Energy market rule-maker says no to real reform
Australia’s energy market rule-maker today baulked at a golden opportunity to modernise and decarbonise Australia’s energy system by valuing electricity generated close to where it is also consumed.
That’s the view of the Total Environment Centre, which has been working since 2004 to reform the electricity sector – the dirtiest, most greenhouse-intensive industry in Australia.
Today the Australian Energy Market Commission announced that it was rejecting the proposal by TEC, the City of Sydney and the Property Council of Australia to introduce local generation network credits (LGNCs).
“These credits would have recognised the value to networks of energy generated in the local system rather than requiring expensive infrastructure to travel hundreds of kilometres”, explained Mark Byrne, TEC’s energy market advocate.
“With network charges amounting to nearly half the average retail bill across Australia, our proposal would have made it more financially viable to sell energy locally. It would have been of great benefit to local councils, community energy groups and precinct scale co- and trigeneration facilities wanting to put local solar, wind and bioenergy into the grid to replace dirty coal and gas.”
TEC is critical of the economic justification used by the AEMC to justify inaction. “We had modelling done by the ISF at UTS that showed that more than half of the new investment in network infrastructure that would have been needed by 2050 would have been avoided with local network credits”, said Mark Byrne.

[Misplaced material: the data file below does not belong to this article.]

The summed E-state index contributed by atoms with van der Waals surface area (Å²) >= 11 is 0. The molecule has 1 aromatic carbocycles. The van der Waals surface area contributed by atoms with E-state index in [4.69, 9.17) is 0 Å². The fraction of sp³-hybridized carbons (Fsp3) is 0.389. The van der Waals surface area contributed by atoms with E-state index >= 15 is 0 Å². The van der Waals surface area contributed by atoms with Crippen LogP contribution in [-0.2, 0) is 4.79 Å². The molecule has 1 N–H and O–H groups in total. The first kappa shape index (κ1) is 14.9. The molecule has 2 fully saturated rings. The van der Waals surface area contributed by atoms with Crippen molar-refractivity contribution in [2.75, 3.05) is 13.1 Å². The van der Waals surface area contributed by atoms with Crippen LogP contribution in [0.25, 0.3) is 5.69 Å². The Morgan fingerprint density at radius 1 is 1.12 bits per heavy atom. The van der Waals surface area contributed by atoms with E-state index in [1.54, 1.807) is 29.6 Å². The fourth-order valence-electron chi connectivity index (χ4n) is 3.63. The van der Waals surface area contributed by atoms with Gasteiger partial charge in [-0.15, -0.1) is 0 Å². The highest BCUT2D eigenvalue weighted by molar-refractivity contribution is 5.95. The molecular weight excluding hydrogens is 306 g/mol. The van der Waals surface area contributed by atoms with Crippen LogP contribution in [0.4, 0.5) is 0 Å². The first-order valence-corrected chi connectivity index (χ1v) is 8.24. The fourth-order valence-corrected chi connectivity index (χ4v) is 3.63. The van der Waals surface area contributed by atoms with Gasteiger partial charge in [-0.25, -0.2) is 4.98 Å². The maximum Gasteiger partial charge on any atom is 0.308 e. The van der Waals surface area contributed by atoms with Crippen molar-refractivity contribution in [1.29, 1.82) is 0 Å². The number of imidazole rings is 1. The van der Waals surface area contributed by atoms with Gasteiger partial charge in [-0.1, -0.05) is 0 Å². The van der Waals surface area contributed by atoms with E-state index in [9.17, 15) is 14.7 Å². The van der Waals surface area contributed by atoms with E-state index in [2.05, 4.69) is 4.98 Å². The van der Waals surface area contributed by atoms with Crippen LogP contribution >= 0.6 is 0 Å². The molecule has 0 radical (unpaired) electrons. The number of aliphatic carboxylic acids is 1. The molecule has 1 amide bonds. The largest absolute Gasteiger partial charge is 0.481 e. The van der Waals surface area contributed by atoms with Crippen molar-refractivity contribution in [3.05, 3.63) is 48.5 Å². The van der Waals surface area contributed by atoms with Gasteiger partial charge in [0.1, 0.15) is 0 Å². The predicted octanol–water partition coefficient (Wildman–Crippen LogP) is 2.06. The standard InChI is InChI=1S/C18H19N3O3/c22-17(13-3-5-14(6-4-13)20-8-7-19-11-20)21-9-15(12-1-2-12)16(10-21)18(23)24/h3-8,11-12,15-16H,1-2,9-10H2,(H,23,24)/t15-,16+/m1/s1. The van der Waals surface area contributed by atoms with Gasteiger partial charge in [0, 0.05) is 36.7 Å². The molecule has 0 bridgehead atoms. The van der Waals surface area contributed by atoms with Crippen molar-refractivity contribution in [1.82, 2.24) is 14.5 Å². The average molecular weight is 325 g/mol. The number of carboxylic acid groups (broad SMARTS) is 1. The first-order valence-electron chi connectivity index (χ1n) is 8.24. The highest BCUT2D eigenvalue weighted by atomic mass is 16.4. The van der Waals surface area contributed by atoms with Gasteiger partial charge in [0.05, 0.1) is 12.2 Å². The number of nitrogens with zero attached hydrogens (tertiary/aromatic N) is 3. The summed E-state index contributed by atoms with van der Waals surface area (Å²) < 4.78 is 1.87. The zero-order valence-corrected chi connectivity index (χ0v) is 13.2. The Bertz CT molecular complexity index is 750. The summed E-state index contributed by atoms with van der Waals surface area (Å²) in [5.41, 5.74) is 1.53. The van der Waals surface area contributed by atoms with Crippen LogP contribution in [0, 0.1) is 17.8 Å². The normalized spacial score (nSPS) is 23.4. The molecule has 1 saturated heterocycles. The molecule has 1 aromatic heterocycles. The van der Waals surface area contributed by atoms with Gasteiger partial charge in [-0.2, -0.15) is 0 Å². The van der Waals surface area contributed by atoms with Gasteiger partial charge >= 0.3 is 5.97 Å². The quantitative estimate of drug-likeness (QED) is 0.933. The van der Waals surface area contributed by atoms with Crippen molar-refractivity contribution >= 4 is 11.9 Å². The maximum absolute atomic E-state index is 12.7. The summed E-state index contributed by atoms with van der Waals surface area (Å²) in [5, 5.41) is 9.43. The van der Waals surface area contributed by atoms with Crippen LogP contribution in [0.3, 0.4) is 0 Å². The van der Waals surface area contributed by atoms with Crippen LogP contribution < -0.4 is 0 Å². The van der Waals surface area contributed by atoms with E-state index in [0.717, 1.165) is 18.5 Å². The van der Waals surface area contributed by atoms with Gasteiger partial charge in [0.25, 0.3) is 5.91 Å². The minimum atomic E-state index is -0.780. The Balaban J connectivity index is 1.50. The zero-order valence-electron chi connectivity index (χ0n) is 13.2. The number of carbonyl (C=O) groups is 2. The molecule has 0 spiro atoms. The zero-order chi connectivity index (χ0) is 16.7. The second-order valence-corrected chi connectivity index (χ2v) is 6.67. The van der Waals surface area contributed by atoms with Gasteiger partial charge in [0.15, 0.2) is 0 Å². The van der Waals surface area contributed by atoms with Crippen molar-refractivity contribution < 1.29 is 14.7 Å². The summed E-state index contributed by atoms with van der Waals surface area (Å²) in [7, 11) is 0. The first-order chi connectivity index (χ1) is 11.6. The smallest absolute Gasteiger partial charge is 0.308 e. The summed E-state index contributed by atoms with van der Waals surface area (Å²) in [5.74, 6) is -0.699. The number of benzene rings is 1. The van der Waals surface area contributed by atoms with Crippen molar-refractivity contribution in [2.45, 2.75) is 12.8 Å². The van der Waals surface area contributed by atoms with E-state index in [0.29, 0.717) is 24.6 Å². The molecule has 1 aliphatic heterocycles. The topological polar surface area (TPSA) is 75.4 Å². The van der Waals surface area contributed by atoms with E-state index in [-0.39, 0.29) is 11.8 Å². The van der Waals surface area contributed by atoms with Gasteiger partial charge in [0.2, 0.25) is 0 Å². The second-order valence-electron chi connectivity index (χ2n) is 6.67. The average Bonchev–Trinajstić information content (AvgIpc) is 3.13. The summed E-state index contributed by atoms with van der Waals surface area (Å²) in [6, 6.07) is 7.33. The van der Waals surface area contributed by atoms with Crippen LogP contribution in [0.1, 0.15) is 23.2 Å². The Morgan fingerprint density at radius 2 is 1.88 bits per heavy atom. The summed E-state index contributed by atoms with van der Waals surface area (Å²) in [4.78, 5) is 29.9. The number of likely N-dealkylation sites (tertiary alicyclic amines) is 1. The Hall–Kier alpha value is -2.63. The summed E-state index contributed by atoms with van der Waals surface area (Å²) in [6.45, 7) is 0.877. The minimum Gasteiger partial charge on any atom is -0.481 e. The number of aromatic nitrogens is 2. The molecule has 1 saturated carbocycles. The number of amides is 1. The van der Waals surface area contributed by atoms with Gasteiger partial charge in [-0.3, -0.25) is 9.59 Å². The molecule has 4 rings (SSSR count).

“We also had work done by energy economists OakleyGreenwood that found that solar plus storage especially could be useful to networks in reducing peak demand, and that this value should be reflected in a credit to the local generator.”
“We never thought our proposal was the last word, and looked forward to discussing how to improve it. But that didn’t happen.”
“The impact of this decision will be to push more local generators and prosumers to reduce their use of the grid, to look at private wires and microgrids, and potentially to disconnect”, argues Mark Byrne.
“Today we are therefore calling on state and territory ministers to support a change to the national electricity objective (NEO) to force the AEMC and others to take seriously the need to urgently reform Australia’s energy market to help meet Australia’s Paris climate change commitments.”
“In the meantime, the reform option is still live until the AEMC makes its final determination, so we encourage everyone to make a submission before 3 November.”
For more information or interviews please contact Mark Byrne on 0403070442